The former mayor of Liverpool is appealing to overturn the city council’s decision not to pay his legal fees in relation to the ongoing Operation Aloft police investigation.
Meanwhile, Liverpool City Council has set out a list of measures it intends to take over the next three years to clean up its governance and culture.
Anderson had reportedly asked the council to pay any legal costs incurred in connection with the Merseyside Police corruption probe, but the local authority is understood to have rejected the request.
Having had his request turned down by the council, Anderson, who was arrested as part of Operation Aloft last December on suspicion of bribery and witness intimidation, has since been released without charge and has denied all allegations, has taken his bid for public legal funding to the High Court in an appeal.
Joanne Anderson, one of two Labour mayoral candidates that could replace Joe Anderson following elections in May – and no relation of the former mayor – described his request as “appalling” in a tweet on Sunday.
She wrote: “I believe the council is right not to pay these legal fees. It is both morally and ethically wrong to request that council funds be used in this way.”
Manchester-based JMW Solicitors, which is representing Anderson, refused to comment, while Liverpool City Council said it would be “inappropriate to comment on legal proceedings”.
Anderson has not been charged in relation to Merseyside Police’s investigation into corruption within Liverpool City Council, and denies any wrongdoing.
The former mayor’s request for legal funding from the public coffers comes after a challenging week for Liverpool City Council, when an official report on governance at the local authority found that it “has failed in numerous respects to comply with its [statutory] Best Value duty to taxpayers.”
As a result of the review by strategic advisor Max Caller, communities secretary Robert Jenrick confirmed last Wednesday he would send in Whitehall-appointed commissioners to to oversee some council functions and departments for the next three years.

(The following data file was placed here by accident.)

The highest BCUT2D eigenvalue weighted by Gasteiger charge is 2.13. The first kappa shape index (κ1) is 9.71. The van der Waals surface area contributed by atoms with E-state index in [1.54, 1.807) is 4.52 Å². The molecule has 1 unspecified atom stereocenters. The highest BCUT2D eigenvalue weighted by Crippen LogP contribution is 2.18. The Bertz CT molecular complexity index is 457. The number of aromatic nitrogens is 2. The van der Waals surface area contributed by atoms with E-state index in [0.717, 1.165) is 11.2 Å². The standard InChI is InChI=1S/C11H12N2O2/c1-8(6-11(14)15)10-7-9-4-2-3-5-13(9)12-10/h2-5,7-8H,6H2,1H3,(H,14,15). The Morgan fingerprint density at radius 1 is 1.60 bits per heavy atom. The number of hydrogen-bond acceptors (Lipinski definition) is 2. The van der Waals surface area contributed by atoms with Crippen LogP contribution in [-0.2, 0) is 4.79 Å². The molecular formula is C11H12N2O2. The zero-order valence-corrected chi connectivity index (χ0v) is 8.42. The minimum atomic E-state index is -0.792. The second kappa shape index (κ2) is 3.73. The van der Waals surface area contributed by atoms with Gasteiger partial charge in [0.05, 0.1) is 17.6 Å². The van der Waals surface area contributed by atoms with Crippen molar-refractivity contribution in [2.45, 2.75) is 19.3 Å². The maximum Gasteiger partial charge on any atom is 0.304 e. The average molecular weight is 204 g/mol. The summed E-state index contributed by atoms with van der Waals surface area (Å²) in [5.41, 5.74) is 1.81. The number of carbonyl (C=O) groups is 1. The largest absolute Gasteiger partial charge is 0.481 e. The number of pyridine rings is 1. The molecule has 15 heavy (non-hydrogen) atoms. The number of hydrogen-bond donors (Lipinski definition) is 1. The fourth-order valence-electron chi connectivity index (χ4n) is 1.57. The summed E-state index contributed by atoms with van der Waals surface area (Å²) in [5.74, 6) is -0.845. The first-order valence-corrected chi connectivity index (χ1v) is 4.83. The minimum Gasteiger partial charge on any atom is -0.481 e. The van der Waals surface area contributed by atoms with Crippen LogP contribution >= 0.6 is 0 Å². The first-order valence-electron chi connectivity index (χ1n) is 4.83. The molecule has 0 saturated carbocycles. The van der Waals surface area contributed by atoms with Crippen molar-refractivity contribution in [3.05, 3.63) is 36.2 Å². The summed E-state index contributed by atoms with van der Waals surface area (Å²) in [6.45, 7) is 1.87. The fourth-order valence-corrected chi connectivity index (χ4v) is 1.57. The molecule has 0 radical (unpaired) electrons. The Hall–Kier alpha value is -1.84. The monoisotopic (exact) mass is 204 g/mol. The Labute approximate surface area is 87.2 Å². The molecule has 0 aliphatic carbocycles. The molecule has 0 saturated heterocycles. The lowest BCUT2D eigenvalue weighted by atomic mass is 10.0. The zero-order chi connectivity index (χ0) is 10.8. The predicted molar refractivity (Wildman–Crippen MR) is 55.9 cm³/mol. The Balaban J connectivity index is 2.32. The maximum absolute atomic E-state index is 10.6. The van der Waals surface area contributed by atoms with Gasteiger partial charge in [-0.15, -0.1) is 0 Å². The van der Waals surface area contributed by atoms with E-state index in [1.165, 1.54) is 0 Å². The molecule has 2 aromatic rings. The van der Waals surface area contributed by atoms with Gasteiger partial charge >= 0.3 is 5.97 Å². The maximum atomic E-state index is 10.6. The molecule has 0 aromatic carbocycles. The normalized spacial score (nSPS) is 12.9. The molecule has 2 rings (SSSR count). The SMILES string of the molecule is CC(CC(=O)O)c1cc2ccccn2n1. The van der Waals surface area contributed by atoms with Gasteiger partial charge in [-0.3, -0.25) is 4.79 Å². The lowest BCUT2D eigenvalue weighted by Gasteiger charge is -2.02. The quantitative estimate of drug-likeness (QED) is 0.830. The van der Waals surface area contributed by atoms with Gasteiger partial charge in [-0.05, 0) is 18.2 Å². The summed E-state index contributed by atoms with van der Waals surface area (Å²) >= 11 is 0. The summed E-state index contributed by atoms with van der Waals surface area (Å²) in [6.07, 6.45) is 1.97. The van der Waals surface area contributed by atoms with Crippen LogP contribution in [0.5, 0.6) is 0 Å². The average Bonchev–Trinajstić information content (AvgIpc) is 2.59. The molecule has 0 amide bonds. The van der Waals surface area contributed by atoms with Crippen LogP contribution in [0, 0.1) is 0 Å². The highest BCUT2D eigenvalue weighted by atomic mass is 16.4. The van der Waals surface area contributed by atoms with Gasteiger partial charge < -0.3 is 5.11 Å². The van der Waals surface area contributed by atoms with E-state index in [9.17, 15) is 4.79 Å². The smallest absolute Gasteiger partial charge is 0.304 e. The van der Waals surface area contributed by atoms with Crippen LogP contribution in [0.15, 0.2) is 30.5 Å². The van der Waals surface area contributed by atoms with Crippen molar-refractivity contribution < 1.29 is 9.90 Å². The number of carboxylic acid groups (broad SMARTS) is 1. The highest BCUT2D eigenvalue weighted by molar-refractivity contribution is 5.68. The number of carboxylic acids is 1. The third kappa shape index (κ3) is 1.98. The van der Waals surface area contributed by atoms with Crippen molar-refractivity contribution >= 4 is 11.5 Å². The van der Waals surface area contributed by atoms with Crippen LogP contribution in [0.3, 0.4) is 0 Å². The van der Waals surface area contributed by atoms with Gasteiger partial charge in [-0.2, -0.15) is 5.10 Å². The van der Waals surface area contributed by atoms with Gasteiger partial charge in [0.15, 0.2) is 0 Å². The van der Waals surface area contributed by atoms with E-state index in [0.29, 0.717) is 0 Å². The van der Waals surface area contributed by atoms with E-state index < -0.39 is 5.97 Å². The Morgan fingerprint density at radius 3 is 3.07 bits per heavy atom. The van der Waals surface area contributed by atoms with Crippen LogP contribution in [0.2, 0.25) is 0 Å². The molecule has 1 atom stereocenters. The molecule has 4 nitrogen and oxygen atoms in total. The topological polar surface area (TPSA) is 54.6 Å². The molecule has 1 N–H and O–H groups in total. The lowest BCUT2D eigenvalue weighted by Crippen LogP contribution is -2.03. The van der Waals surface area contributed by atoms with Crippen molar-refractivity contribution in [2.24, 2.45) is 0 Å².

“We are embarking on a partnership to mend a politics that has for too long been rooted in a pervasive and rotten culture,” Jenrick said.
Liverpool City Council’s chief executive Tony Reeves told Place North West last week that the council has already taken several steps to clean up departmental functions over the past two years. The council today outlined further planned measures, including:
- Restructuring the regeneration department and implementing a new file management system to improve transparency around decision making, within the next six months
- Making changes to highways operations, contract commissioning and audit and governance rules in the council’s constitution, within a year
- Putting in place new governance for the council’s wholly-owned companies in the next two years
- Drawing up an overall improvement plan over the next three years as well as a programme of cultural change across the organisation.
Acting Mayor of Liverpool Cllr Wendy Simon and Reeves said in a joint statement today: “There is a collective commitment from both councillors and officers to learn from the failings highlighted in this report.
“We would like to reassure all residents and businesses that we will take action to address all of the issues highlighted. We know we need to rebuild your trust….
“At the same time, we will ensure we keep delivering essential services and offering a helping hand to the people of our city.”